Nathaniel Saltonstall (1727–1807) was a Connecticut militiaman and a captain of Connecticut naval privateer ships during the American Revolutionary War (not to be confused with another Connecticut naval officer with the same surname, Dudley Saltonstall).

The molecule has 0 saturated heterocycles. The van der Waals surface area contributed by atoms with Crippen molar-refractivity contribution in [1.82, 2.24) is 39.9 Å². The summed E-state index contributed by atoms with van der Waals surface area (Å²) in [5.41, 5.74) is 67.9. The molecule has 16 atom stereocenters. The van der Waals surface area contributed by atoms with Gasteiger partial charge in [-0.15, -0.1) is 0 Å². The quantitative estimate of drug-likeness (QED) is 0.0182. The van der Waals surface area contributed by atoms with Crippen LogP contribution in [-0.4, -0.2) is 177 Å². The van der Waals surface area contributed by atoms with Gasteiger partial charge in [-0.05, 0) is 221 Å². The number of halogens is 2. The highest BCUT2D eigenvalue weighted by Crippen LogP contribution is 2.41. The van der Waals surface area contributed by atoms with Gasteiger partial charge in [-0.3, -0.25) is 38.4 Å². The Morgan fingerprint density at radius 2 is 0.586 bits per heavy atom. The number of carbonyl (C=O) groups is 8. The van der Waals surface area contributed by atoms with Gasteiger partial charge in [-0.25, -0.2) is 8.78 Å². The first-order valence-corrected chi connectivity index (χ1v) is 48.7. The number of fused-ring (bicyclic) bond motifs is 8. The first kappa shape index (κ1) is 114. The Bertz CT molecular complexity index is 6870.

Nathaniel Saltonstall was in command of the “old fort” at New London, Connecticut at the start of the war, and subsequently served as a naval commander in service of Nathaniel Shaw of New London. Saltonstall served as first lieutenant on the first voyage of the 24-gun ship General Putnam; he was commissioned as captain for the second voyage of the Putnam: You are to go on board our ship Putnam armed and fitted in a warlike manner for a cruise against the enemies of the Independent States of America as per your commission and instructions from the President of Congress and whose instructions you are to strictly obey. Saltonstall captured several prizes while captain of the Putnam. He additionally served as captain of the ship Le Despencer. Later in the war, Captain Saltonstall led volunteer soldiers during the Battle of Groton Heights. Later in life, Nathaniel Saltonstall moved to Marietta, Ohio, where he died on August 1, 1807. He is buried at Mound Cemetery in Marietta, along with Commodore Abraham Whipple of the Continental Navy and many other American Revolutionary War soldiers and pioneers.